Journalist Abby Martin Had Free Speech Rights Violated By Georgia’s Anti-BDS Law, Court Rules
A federal court ruled in favor of journalist Abby Martin, who was barred from speaking at Georgia Southern University after she refused to pledge she would not boycott Israel.
Judge Mark Cohen in the United States District Court for the Northern District of Georgia recognized [PDF] a Georgia state law requiring certification is not “narrowly tailored,” “burdens Martin’s speech,” and she has a valid claim that her rights were violated.
However, it also found three of the university officials Martin sued were immune from prosecution because in their “individual capacity” they supposedly could not have known the law was unconstitutional or “beyond debate.”
“I am thrilled at the judge’s decision to strike down this law that so clearly violates the free speech rights of myself and so many others in Georgia,” Martin, the host of “Empire Files,” declared. “My First Amendment rights were restricted on behalf of a foreign government, which flies in the face of the principles of freedom and democracy.”
“The government of Israel has pushed state legislatures to enact these laws only because they know that sympathy and support for the population they brutalize, occupy, ethnically cleanse, and subject to apartheid is finally growing in popular consciousness.”
Martin added, “They want to hold back the tide of justice by preemptively restricting the right of American citizens to peacefully take a stand against their crimes.”
Yet in states like Arkansas, Arizona, Kansas, Texas, and now Georgia, federal courts have deemed these laws inappropriately prohibit certain speech.
On July 9, 2019, Georgia Southern University invited Martin to speak at the 2020 International Critical Media Literacy Conference.
A week after Martin accepted the invitation to participate as a keynote speaker, university officials sent her an agreement. They would offer a $1,000 honorarium and cover travel and lodging expenses. However, Martin had to sign a pledge.
“You certify that you are not currently engaged in, and agree for the duration of this agreement, not to engage in a boycott of Israel,” the pledge stated.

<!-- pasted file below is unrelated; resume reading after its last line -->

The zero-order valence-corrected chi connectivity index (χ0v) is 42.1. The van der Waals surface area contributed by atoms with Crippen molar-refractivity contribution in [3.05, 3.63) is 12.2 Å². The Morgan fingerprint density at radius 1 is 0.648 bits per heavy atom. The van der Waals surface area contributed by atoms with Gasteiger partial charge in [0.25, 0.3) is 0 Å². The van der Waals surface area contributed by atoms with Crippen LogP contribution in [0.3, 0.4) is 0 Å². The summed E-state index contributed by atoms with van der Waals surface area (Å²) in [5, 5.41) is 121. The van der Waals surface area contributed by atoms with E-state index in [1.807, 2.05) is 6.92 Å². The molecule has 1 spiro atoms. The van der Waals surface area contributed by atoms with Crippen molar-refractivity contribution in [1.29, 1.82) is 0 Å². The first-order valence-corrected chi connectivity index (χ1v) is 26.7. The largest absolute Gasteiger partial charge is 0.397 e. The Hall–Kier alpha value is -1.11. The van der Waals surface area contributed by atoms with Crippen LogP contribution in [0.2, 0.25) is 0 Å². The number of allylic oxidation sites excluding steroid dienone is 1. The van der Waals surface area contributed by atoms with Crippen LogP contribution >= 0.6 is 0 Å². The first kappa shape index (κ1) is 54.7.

Martin told university officials, “I’m sure you know, a lot of my work advocates the boycott of Israel, and my new film features that call to action. I cannot sign any form promising not to boycott Israel.”
She was blocked from speaking at the university, and the conference was subsequently canceled.
In 2020, Martin sued Steve Wrigley, chancellor of the Board of Regents of the University System of Georgia, and Kyle Marrero, the president of Georgia Southern University, in their official capacities. She also sued three conference services staff members at the university: Michel Blitch, Bonnie Overstreet, and Sandra Lensch, who were involved in planning the conference.
According to the court decision, the Georgia law implicates Martin’s rights to freedom of speech and is discriminatory.
“Even assuming that Georgia’s interest in furthering foreign policy goals regarding relations with Israel is a substantial state interest, defendants fail to explain how Martin’s advocacy of a boycott of Israel has any bearing on Georgia’s ability to advance foreign policy goals with Israel,” the court contended.
Furthermore, as the court outlined “The certification requirement forces parties contracting with the state of Georgia to publicly assign a motive and speech element to what defendants deem merely economic conduct. The certification that one is not engaged in a boycott of Israel is no different than requiring a person to espouse certain political beliefs or to engage in certain political associations.”
State laws like the one in Georgia demand contractors like Martin pledge their loyalty to the Israeli government if they would like payment of $1,000 or more from state institutions.
Just like a federal court previously ruled in Arizona, restricting a person or company’s ability to participate in collective calls to oppose Israel “unquestionably burdens” protected expression under the First Amendment.
The lawsuit was brought by the Council on American-Islamic Relations (CAIR) chapter in Georgia and the Partnership for Civil Justice Fund (PCJF). They called it a “major victory.”
“Israel’s latest violent onslaught against Palestinians underscores the importance of advocacy for Palestinian human rights,” proclaimed CAIR Senior Litigation Attorney Gadeir Abbas. “By standing up against this illegal anti-BDS law, Abby Martin ensures that all Americans have the freedom to stand up for Palestine.”
“As the world watches Israeli aggression continue in Jerusalem, the West Bank, and against the population it besieges in Gaza, it has never been more urgent to advance the Boycott, Divestment, and Sanctions (BDS) movement against the Israeli regime,” Martin concluded. “The striking of this law is a necessary and timely opening to build this urgent task.”